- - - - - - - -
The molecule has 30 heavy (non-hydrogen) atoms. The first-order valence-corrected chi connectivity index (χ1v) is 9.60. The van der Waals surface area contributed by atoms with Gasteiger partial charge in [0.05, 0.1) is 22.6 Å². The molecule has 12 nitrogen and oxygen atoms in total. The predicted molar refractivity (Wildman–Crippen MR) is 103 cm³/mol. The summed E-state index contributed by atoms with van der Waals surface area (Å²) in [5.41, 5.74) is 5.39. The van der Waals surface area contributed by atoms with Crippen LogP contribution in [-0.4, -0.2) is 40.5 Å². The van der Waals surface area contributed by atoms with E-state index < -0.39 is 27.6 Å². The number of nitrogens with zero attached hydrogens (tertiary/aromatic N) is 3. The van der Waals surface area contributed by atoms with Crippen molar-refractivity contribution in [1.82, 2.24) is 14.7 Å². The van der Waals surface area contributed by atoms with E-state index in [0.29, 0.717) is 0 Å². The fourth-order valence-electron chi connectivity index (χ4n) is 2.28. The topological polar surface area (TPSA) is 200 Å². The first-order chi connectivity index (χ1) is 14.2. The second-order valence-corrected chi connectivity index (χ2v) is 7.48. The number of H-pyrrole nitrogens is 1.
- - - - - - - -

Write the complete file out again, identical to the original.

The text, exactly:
The molecule has 30 heavy (non-hydrogen) atoms. The first-order valence-corrected chi connectivity index (χ1v) is 9.60. The van der Waals surface area contributed by atoms with Gasteiger partial charge in [0.05, 0.1) is 22.6 Å². The molecule has 12 nitrogen and oxygen atoms in total. The predicted molar refractivity (Wildman–Crippen MR) is 103 cm³/mol. The summed E-state index contributed by atoms with van der Waals surface area (Å²) in [5.41, 5.74) is 5.39. The van der Waals surface area contributed by atoms with Crippen LogP contribution in [-0.4, -0.2) is 40.5 Å². The van der Waals surface area contributed by atoms with E-state index < -0.39 is 27.6 Å². The number of nitrogens with zero attached hydrogens (tertiary/aromatic N) is 3. The van der Waals surface area contributed by atoms with Crippen molar-refractivity contribution in [1.82, 2.24) is 14.7 Å². The van der Waals surface area contributed by atoms with E-state index in [0.29, 0.717) is 0 Å². The fourth-order valence-electron chi connectivity index (χ4n) is 2.28. The topological polar surface area (TPSA) is 200 Å². The first-order chi connectivity index (χ1) is 14.2. The second-order valence-corrected chi connectivity index (χ2v) is 7.48. The number of H-pyrrole nitrogens is 1.